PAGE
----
Status: Complete

there will be precious little sentiment in this, I am thinking, for I have so many things to tell thee;
plain, matters of fact. Oh! before I forget it, thou must be told that we have had two of the fifteen slaves
who fled from bondage in a Whale boat, and were pusued by an American vessel of War! Noble work!
They have gone on to Canada, for they were afraid to remain any, where within our glorious republic, lest
the chain of servitude should again bind soul and limb: poor men! they left wives behind, and deeply
did they appear to feel the separation; they fell it so keenly that one of them said he would not have come
away, had he not supposed he could easily effect the escape of his wife also, when he was once away.
Both seemed very serious, as though grief sat heavy on their hearts, they tarried with only one night.
were very anxious to journey on to Victoria's domain. Yesterday afternoon, Rowland, Ann, Emma R.
and Rowland P. went to Vergennes and heard J. Pierpont on the third party question, in the
evening he lectured upon Temperance, and it was nearly eleve O'clock when they returned home. I sat
up for them 'till half past ten, when George urged me to retire, and he and G. Reynolds remained up.

To-day the two Rowlands are gone to Bristol, will probably meet with J. Pierpont again, though that
is not the reason of their going: he is to remain in the state for a while I hear, to advance the third party
interest. Poor Holcomb was here, a short time since, to me he seemed very greasy and uninteresting.

We have had a visit from Maria Murray too, she was disappointed in not seeing thee, expects to
go into J.O.W's community, and will probably never visit us again; she seemed cheerful as could be
expected, has had many trials since leaving Vt. I felt much sympathy for her. Jacob Spear's father
and mother have made us a visit, expected to see thee, were very pleasant, talked of community, but
have little confidence in J.A.C. C. Orvis has written home, and by her account it appears there
are two distinct parties in the community there, she is in opposition to John C. I fear there is much
that will not harmonize there, and that ere long there will be an open rupture among them. For to-day
I must bid thee farewell, hope to finish this to-morrow.

11th To-morrow came, but with it no leisure for writing to thee, I should have had, but for an
unusually heavy thunderstorm, which lasted a long time, and would not admit of my sitting down to commune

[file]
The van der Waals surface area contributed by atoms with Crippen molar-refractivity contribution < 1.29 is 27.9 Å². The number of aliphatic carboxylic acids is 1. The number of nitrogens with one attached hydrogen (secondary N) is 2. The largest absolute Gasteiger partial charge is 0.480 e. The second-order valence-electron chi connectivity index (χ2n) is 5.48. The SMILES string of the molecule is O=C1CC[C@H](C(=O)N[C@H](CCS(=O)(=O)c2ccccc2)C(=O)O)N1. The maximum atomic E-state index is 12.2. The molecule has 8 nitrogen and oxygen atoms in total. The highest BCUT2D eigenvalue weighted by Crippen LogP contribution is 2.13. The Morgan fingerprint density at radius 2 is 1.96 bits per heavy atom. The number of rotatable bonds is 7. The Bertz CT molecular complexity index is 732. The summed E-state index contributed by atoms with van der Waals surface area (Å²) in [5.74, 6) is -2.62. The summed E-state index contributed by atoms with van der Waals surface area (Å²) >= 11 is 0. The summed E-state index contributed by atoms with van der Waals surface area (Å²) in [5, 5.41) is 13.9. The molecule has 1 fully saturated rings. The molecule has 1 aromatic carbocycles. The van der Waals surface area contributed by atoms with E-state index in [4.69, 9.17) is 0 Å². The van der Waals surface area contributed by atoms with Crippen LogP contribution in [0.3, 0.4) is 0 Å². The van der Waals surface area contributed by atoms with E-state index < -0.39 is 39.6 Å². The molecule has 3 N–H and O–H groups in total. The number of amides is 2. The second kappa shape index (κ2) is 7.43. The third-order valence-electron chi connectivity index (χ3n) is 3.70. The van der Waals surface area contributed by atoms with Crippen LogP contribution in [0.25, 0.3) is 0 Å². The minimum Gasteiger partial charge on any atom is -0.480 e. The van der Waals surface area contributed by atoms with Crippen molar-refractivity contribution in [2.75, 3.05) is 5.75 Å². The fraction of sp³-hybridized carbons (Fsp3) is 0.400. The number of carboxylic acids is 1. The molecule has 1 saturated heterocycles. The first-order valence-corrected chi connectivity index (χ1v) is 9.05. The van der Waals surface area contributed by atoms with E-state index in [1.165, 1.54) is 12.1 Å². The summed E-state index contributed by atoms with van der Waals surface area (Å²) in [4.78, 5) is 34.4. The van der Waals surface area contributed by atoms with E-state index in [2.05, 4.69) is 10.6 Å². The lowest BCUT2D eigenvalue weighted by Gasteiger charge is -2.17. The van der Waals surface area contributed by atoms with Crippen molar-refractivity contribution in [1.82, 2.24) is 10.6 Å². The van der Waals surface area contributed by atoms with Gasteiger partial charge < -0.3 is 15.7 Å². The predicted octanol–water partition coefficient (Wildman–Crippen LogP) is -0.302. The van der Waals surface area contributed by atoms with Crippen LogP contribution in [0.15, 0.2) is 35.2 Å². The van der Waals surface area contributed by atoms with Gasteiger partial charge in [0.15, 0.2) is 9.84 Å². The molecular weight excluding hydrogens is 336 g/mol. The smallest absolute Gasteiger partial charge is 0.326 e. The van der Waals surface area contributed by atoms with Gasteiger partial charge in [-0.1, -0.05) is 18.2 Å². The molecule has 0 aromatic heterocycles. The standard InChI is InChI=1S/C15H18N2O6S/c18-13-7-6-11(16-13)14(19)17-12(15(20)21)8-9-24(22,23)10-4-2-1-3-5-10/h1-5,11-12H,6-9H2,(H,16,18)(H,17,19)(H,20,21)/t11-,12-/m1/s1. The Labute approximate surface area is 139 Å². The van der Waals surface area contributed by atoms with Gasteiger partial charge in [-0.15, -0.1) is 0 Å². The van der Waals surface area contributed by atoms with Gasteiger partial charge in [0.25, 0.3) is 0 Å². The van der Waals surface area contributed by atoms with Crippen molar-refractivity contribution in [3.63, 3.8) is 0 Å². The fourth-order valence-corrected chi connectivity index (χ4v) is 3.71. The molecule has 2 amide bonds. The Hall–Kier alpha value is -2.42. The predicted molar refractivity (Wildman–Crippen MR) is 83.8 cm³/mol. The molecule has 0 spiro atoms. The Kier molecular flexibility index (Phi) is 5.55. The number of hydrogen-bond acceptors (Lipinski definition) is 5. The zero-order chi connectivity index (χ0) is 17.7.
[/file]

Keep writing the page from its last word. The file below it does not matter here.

with any absent one: the rain almost poured down, it felt so violently that every room in the house
needed attention, it kept us busy for some time after the rain abated, for it did not stop 'till evening
and it rained again in the night, and most of to-day the rain has been falling. I fear the stream
will be increased dangerously, we hear to-day, that an extra-stage undertook last night to cross
a stream in Shelburne, the bridge was gone, and one female passenger and three horses were lost.
it may not be true, but we fear it is. We think the lightning must have struck pretty near us,
yesterday several times, it was very vivid and the thunder exceedingly loud. I do not now recollect
when we have had as terrific a shower. Who in the midst of such a season can feel naught of
solemnity stealing over the soul. I know not, nor do I care to know, for to me it would be rather an evidence
of hardness of heart, an estrangement from the source of true happiness.

The Gordon family are to leave Middlebury and settle in Hoosach, how strange that will seem
will it not; to go there and not see them as a household: Matthew, Agnes, and I believe James
remain, but they will not be together, and the social bond which used to greet us so cordially will
be there more - perhaps - forever: With this reflection came many sad thoughts, many recollections of
heart-felt enjoyment shared with this warm-hearted - though sectarian group, and the idea
yea, the almost certain assurance, that such seasons will never more be known by us, awakens deeply
painful sensations: but thus it is, how many links of the social chain are broken! some by
one cause, and some by another. I have written but little but it is nearly dusk, and ere long this
must be laid aside. If it had not rained and I had been well enough which by the way - I am
not, I was intending to go after meeting to-day up to cousin N. Holmse' stay all night, and visit T.
Whalley's family! art thou astonished dear sister? I am quite sane, I believe, at least the
family think so. And there other visits coming up before my view too, so thou must wonder too much if thy sister become quite a gad-about! A great change I admit, and not a very probable one.
I do so love the quiet of home that the very thought of visiting occasions a shrinking feeling. But I
must say farewell for to-night.

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